If the information needs to last a long time independently of people or teams at a company, use a format that will be found easily by subsequent employees. For more permanence, stronger materials like metal plaques can radiate long-lasting ideas like organizational values. Or you can locate information outside the organization, such as by publishing a book.
Dr. Rudi Webster, a sports psychologist, is striving to improve the relationship between the West Indies cricket board and the players association prior to the 2007 Cricket World Cup to take place there. He’s advocating for a generative approach:
…I feel that the time has come to use a new paradigm to resolve this problem. If we use the current paradigm and stay in the same thinking box, the outcome will almost certainly be a win/loss situation, with West Indies cricket being the big loser. All stakeholders need to abandon their adversarial thinking and approach and engage in design thinking to find a win/win solution.
Recognizing this kind of relationship is usually filled with the kind of tension that can, in extreme cases, lead to violence, he calls for a third party to step in and help transform the way participants perceive the situation…
The goal of the third party is to convert a two dimensional fight into a three dimensional exploratory exercise, leading to the design of a win/win outcome. The real purpose of the third party is to create the concept of “triangular thinking”, where the third party is an integral part of the process, not an addition or an aid. What the third party is after is not compromise or consensus. Nor is it after negotiation in the usual sense of the word. It is not after arbitration, nor bargaining. It is not about showing who is wrong. It is simply about changing beliefs and perspectives and designing an optimal solution. Remember, it is beliefs that determine the limits of your achievements.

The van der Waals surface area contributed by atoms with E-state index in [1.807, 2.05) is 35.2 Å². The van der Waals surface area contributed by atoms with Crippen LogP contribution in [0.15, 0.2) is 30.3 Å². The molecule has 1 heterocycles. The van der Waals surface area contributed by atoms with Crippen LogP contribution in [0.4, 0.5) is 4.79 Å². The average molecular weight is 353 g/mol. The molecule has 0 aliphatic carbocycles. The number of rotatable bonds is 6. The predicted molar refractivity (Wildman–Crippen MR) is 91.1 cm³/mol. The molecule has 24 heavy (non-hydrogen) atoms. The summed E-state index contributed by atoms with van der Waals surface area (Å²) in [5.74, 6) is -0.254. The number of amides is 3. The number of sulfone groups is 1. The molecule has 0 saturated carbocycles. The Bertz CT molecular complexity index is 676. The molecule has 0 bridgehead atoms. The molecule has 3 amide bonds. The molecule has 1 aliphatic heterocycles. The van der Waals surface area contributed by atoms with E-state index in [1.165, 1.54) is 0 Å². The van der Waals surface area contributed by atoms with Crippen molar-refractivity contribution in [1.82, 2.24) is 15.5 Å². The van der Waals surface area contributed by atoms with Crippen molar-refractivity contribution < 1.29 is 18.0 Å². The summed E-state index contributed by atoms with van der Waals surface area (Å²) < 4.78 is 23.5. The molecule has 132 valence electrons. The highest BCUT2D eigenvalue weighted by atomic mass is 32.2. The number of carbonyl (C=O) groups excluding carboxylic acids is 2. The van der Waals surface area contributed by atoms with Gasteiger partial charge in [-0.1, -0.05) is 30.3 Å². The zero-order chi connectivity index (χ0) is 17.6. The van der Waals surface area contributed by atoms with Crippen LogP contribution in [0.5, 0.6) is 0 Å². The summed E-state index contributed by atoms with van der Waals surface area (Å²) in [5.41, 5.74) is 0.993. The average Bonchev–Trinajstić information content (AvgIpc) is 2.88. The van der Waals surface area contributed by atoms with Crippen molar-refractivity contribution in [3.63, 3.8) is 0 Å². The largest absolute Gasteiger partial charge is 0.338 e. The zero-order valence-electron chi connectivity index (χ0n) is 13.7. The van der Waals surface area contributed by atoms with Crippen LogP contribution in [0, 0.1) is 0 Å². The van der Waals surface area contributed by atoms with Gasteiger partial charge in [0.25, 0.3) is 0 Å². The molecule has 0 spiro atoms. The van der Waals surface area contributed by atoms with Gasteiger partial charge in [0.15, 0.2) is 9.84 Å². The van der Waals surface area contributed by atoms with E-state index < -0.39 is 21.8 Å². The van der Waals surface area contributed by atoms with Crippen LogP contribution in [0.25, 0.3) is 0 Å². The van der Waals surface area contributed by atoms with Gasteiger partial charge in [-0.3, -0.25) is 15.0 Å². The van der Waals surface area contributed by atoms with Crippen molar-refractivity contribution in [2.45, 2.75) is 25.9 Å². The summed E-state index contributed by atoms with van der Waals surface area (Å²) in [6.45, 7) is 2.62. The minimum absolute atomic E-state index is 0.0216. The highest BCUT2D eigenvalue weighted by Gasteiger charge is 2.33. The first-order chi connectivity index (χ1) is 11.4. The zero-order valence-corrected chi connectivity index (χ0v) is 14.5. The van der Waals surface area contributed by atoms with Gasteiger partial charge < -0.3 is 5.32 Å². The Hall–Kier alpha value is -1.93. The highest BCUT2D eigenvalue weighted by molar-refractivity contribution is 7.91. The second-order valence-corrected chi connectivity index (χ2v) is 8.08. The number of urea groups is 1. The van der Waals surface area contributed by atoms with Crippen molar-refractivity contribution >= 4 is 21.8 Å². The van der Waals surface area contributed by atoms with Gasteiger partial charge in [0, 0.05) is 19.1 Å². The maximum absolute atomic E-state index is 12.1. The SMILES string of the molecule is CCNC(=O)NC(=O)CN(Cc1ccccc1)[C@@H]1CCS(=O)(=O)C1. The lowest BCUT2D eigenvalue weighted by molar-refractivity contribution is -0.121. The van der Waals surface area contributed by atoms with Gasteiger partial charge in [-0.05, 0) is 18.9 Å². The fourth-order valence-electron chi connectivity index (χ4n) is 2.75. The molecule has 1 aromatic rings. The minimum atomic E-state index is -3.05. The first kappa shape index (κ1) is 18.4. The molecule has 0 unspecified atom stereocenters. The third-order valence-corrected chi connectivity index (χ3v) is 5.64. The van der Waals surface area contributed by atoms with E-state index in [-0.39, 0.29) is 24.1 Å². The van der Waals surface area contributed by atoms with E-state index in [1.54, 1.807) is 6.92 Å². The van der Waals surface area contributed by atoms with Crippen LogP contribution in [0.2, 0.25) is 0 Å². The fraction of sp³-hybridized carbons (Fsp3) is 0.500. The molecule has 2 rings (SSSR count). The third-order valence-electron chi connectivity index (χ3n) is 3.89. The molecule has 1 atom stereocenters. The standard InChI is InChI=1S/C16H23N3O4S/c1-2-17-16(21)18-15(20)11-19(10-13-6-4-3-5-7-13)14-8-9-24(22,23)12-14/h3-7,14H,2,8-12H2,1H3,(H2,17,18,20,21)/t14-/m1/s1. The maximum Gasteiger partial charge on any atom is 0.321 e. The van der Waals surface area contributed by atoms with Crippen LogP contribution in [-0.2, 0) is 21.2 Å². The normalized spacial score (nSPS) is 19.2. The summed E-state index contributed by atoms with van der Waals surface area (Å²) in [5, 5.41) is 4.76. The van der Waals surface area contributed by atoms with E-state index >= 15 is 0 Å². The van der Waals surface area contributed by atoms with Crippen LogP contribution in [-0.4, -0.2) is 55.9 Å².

I find this fascinating as I see many effective organizations either avoiding unionization, as with Japanese auto manufacturing in the U.S., or turning unions into a competitive advantage.
This interview (.doc) with Dr. Webster explores his views on psychology.
The recent Frontline documentary on China, The Tank Man, set a striking contrast of the 1989 Tiananmen Square protests against the business and economic boom created since then. They describe this flow one to the other as an unspoken social contract between the government and the people: we’ll give you jobs and prosperity if you accept the status quo on social freedoms. And yet they also point out the rapid growth in protests throughout the country. Is this a contradiction? Is the government just buying time?